Symptoms of autism: How did you know Charlie was autistic?
I often get messages asking me questions… How did you know he had autism? What are symptoms of autism in babies? What was Charlie doing that worried you?
I was part of an online mom group who all had babies born in the Spring of 2013. Our babies were close in age so it was fun to follow everyone’s development. Every Sunday we had a “Brag Thread” in which every mom commented something new their children started doing that week. Week after week I read that thread without having anything to contribute. At first I wasn’t too worried because all children develop at their own pace and also because Charlie was exposed to two languages in the home (French and English), which we used to excuse his slow progress with speech.
Around 20 months in I started questioning if something more was going on. Not only Charlie wasn’t progressing but he was regressing, and that was the biggest red flag. He had a dozen of words and he lost them starting around 18 months. So, a friend of mine recommended we spend about 15 minutes taking the M-CHAT questionnaire, an autism screening tool for children between 15 months and 36 that you can easily take online. The M-CHAT is scored from 0 to 20, with each point scored equalling a warning sign for autism. Scores from 0-2 are low risk, 3-7 medium risk, and 8-20 are high risk. Charlie scored 18 out 20. We were referred to a developmental pediatrician who confirmed our worries. At 22 months, Charlie was diagnosed with ASD: Autism Spectrum Disorder.
These are the warning signs of autism we noticed between 18 months and 22 months. Keep in mind that all children are different, and all children on the autism spectrum are unique. There’s a saying about just this that goes, if you know one child with autism, well, you know one child with autism.
Signs and symptoms of autism in babies and toddlers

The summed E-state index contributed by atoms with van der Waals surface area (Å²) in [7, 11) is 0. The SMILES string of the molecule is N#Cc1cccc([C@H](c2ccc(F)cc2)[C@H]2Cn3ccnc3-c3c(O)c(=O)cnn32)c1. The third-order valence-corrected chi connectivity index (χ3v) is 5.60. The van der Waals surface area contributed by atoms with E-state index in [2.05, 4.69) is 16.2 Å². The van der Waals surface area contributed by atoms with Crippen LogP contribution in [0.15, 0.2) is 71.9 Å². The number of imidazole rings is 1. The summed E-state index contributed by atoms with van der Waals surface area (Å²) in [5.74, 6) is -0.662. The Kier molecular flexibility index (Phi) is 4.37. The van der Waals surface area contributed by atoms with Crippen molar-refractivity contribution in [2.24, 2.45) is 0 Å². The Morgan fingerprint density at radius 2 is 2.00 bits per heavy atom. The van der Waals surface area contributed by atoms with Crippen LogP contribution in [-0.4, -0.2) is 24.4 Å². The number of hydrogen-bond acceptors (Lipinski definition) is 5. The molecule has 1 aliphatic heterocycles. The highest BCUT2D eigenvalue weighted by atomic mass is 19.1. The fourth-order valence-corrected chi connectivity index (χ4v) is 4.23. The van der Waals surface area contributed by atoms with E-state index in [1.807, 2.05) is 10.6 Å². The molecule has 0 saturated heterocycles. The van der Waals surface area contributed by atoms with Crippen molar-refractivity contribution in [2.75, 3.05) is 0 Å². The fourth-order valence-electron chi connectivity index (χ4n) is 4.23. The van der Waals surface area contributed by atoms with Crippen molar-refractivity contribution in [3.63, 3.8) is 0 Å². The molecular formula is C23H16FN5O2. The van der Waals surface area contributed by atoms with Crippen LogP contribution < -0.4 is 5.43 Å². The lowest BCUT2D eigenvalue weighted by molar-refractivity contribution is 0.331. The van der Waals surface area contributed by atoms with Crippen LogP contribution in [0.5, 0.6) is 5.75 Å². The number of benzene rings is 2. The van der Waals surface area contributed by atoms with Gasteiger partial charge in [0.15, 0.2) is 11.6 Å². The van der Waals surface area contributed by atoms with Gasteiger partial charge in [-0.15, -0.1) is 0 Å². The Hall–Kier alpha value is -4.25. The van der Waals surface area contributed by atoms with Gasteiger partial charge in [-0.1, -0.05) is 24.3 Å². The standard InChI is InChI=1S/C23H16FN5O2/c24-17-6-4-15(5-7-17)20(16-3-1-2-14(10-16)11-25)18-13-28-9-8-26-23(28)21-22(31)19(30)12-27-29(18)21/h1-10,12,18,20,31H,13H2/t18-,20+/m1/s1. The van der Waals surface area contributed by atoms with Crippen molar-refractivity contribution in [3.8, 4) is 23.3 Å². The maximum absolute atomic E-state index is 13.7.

- Delayed speech
- Speech regression
- Does not answer to his name
- Does not greet us, his parents, when we come home
- Can not follow directions
- Ignores other children
- Likes to be alone
- Avoids eye contact
- Is in his own world
- Sometimes gets scared or bothered for no apparent reason and covers his eyes or ears
- Lines up his toys
- Can occupy himself for extended periods of time
- Focuses on details of his toys and misses their broader purpose (just spins the wheel on a car)
- Gets upset by minor changes
- Strange sleep habits (sleeps on floor, etc…)
- Gets frustrated easily
- Has obsessive interests (balls, wheels, light switches)
- Play with toys the exact same way for long periods of time (ie: pouring water from one cup to another)
- Likes routines
- Gets “stuck” on things and can’t move to other activities
- Hand flapping
- Covers his eyes/ears when bothered by something
- Picky eating
- Stopped nursing at 2 months and always had a bad latch
- Very attached to his silk pillow and security blanket
- Sensitive to texture, didn’t like walking on the grass (cannot sleep without his silk pillowcase)
- Throws violent temper tantrums
- Is very independent for his age
If you have concerns about your child development, here are a few easy things you can do:
1. Take the M-CHAT online
2. Take the ASQ online
3. Bring a copy of the results to your pediatrician
4. Call Early Childhood Intervention (ECI) in your state, it’s a mostly/sometimes free service for children up to 3 years old. Google Early Childhood Intervention + (your state)